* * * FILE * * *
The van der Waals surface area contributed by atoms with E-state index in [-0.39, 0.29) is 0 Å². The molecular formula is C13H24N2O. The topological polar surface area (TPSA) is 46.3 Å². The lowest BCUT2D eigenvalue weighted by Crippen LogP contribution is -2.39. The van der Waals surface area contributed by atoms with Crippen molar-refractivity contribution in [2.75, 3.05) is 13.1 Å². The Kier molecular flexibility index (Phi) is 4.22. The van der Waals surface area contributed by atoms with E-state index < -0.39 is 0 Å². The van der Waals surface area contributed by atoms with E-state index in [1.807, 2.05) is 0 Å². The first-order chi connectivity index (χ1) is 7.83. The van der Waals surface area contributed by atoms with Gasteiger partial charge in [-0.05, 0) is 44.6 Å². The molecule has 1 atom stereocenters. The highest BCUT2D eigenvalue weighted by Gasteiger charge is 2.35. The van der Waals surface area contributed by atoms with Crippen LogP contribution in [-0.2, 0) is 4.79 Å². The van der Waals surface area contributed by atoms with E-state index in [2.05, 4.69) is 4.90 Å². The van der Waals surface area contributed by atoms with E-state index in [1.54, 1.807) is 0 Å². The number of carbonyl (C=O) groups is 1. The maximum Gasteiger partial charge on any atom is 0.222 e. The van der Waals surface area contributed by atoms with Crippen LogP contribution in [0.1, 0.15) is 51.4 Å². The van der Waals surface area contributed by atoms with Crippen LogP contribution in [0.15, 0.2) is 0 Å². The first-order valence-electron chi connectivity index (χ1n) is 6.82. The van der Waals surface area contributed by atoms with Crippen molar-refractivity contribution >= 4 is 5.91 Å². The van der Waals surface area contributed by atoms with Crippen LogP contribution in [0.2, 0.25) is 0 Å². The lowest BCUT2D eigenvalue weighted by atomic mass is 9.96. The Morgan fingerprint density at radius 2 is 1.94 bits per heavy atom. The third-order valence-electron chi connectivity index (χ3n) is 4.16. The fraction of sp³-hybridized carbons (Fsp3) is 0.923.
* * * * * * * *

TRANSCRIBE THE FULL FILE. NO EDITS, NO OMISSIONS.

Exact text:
The van der Waals surface area contributed by atoms with E-state index in [-0.39, 0.29) is 0 Å². The molecular formula is C13H24N2O. The topological polar surface area (TPSA) is 46.3 Å². The lowest BCUT2D eigenvalue weighted by Crippen LogP contribution is -2.39. The van der Waals surface area contributed by atoms with Crippen molar-refractivity contribution in [2.75, 3.05) is 13.1 Å². The Kier molecular flexibility index (Phi) is 4.22. The van der Waals surface area contributed by atoms with E-state index < -0.39 is 0 Å². The van der Waals surface area contributed by atoms with E-state index in [1.807, 2.05) is 0 Å². The first-order chi connectivity index (χ1) is 7.83. The van der Waals surface area contributed by atoms with Gasteiger partial charge in [-0.05, 0) is 44.6 Å². The molecule has 1 atom stereocenters. The highest BCUT2D eigenvalue weighted by Gasteiger charge is 2.35. The van der Waals surface area contributed by atoms with Crippen LogP contribution in [-0.2, 0) is 4.79 Å². The van der Waals surface area contributed by atoms with E-state index in [2.05, 4.69) is 4.90 Å². The van der Waals surface area contributed by atoms with E-state index in [1.54, 1.807) is 0 Å². The number of carbonyl (C=O) groups is 1. The maximum Gasteiger partial charge on any atom is 0.222 e. The van der Waals surface area contributed by atoms with Crippen LogP contribution in [0.1, 0.15) is 51.4 Å². The van der Waals surface area contributed by atoms with Crippen LogP contribution in [0.15, 0.2) is 0 Å². The first-order valence-electron chi connectivity index (χ1n) is 6.82. The van der Waals surface area contributed by atoms with Crippen molar-refractivity contribution >= 4 is 5.91 Å². The van der Waals surface area contributed by atoms with Crippen LogP contribution in [0.2, 0.25) is 0 Å². The lowest BCUT2D eigenvalue weighted by atomic mass is 9.96. The Morgan fingerprint density at radius 2 is 1.94 bits per heavy atom. The third-order valence-electron chi connectivity index (χ3n) is 4.16. The fraction of sp³-hybridized carbons (Fsp3) is 0.923.